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The Manifesto of the Italian Fasci of Combat (Italian: Il manifesto dei fasci italiani di combattimento) was the initial declaration of the political stance of the founders of Italian Fascism. The Manifesto that was written by national syndicalist Alceste De Ambris and Futurist movement leader Filippo Tommaso Marinetti.
Contents of the Fascist Manifesto
Politically, the manifesto calls for:
- Universal suffrage with a lowered voting age to 18 years, and voting and electoral office eligibility for all age 25 and more, including women;
- Proportional representation on a regional basis;
- Voting for women (which was opposed by most other European nations);
- Representation at government level of newly created national councils by economic sector;
- The abolition of the Italian Senate (at the time, the senate, as the upper house of parliament, was by process elected by the wealthier citizens, but were in reality direct appointments by the king. It has been described as a sort of extended council of the crown);
- The formation of a national council of experts for labor, for industry, for transportation, for the public health, for communications, etc. Selections to be made of professionals or of tradesmen with legislative powers, and elected directly to a general commission with ministerial powers.
In labour and social policy, the manifesto calls for:
- The quick enactment of a law of the state that sanctions an eight-hour workday for all workers;
- A minimum wage;
- The participation of workers' representatives in the functions of industry commissions;
- To show the same confidence in the labor unions (that prove to be technically and morally worthy) as is given to industry executives or public servants;
- Reorganisation of the railways and the transport sector;
- Revision of the draft law on invalidity insurance;
- Reduction of the retirement age from 65 to 55.
In military affairs, the manifesto advocates:
- Creation of a short-service national militia with specifically defensive responsibilities;
- Armaments factories are to be nationalised;
- A peaceful but competitive foreign policy.
In finance, the manifesto advocates:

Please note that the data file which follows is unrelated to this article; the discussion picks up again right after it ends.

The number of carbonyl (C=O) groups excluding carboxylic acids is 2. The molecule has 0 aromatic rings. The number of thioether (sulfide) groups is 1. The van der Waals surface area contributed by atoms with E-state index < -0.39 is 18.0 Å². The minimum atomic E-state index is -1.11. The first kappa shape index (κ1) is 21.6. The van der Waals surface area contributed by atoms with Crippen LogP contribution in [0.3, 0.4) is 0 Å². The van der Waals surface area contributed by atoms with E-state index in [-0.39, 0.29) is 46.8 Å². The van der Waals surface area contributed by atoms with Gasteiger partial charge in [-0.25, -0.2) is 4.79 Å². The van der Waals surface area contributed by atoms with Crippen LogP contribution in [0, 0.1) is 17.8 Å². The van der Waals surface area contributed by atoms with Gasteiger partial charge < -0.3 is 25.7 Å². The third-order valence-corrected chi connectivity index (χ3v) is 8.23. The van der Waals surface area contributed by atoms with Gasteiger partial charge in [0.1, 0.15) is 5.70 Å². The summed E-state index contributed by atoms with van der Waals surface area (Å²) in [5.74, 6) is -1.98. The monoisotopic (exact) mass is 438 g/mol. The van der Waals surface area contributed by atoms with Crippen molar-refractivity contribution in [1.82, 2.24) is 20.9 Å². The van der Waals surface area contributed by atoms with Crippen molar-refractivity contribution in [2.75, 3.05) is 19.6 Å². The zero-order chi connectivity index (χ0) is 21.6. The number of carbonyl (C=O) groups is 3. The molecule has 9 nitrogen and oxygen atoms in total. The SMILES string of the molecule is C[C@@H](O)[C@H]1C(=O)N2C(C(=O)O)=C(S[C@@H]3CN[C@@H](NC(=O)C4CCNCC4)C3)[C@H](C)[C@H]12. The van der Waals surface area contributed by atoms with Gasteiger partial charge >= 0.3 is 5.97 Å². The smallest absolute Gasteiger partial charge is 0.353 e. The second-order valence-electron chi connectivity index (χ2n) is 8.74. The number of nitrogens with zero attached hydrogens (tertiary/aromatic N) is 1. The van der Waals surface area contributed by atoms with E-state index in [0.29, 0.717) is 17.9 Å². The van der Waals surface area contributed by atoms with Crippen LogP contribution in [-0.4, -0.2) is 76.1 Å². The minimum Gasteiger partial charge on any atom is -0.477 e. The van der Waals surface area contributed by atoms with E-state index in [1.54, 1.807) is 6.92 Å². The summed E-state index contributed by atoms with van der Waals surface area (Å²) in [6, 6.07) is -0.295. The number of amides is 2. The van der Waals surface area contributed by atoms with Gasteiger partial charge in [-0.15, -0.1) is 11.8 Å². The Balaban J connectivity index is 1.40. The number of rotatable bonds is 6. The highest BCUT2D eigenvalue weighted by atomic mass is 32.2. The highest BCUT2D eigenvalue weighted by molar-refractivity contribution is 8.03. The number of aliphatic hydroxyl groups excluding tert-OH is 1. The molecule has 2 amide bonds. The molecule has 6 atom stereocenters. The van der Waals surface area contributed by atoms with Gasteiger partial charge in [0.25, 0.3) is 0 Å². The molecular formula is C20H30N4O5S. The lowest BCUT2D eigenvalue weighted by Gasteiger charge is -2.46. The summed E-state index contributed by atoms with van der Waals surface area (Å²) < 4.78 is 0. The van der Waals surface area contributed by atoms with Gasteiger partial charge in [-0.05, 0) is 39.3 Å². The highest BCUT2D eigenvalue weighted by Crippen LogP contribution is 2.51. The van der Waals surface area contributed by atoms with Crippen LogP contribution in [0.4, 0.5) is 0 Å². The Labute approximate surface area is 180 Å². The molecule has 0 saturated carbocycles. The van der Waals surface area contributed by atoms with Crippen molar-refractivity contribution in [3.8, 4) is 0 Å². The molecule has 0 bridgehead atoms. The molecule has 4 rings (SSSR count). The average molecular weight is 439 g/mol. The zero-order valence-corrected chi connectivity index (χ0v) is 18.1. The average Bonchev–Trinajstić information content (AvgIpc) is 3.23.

- A strong progressive tax on capital (envisaging a “partial expropriation” of concentrated wealth);
- The seizure of all the possessions of the religious congregations and the abolition of all the bishoprics, which constitute an enormous liability on the Nation and on the privileges of the poor;
- Revision of all contracts for military provisions;
- The revision of all military contracts and the seizure of 85 percent of the profits therein.
The manifesto thus reflected the early positions on what would later be characterized by Mussolini  as progressive movement that, in his view, should surpass the economic and political liberalization of the 19th century. It emphasized major elements of contemporary progressive thought (franchise reform, labour reform, nationalization, taxes on wealth and war profits, and economic controls for the sake of national interests, etc.) and laid out some of the ideas of state-control that the Fascist movement embodied, along with some ideas that are widely accepted today. As an ideology founded on the principle of the subordination of individualism to the state, with the fasces as its symbolism, Fascism's early manifesto was the progressive foundation for what would become a totalitarian regime.
The Manifesto in practice
Of the manifesto’s proposals, the commitment to corporative organisation of economic interests was to be the longest lasting. Far from becoming a medium of extended democracy, parliament became by law an exclusively Fascist-picked body in 1929; being replaced by the “chamber of corporations” a decade later.
Fascism’s pacifist foreign policy ceased during its first year of Italian government. In September 1923, the Corfu crisis demonstrated the regime’s willingness to use force internationally. Perhaps the greatest success of Fascist diplomacy was the Lateran Treaty of February 1929: which accepted the principle of non-interference in the affairs of the Church. This ended the 59 year old dispute between Italy and the Papacy.
- Elazar, Dahlia S. (2001). The Making of Fascism: Class, State, and Counter-Revolution, Italy 1919–1928 (first pub. ed.). Westport, Conn [u.a.]: Greenwood Publishing Group. p. 73. ISBN 9780275958640. Retrieved 1 November 2012.
- Day, Vox (28 June 2004). "Flunking Fascism 101". wnd.com. Retrieved 1 November 2012.
- The Doctrine of Fascism: Benito Mussolini and Giovanni Gentile, 1932. http://www.worldfuturefund.org/wffmaster/reading/germany/mussolini.htm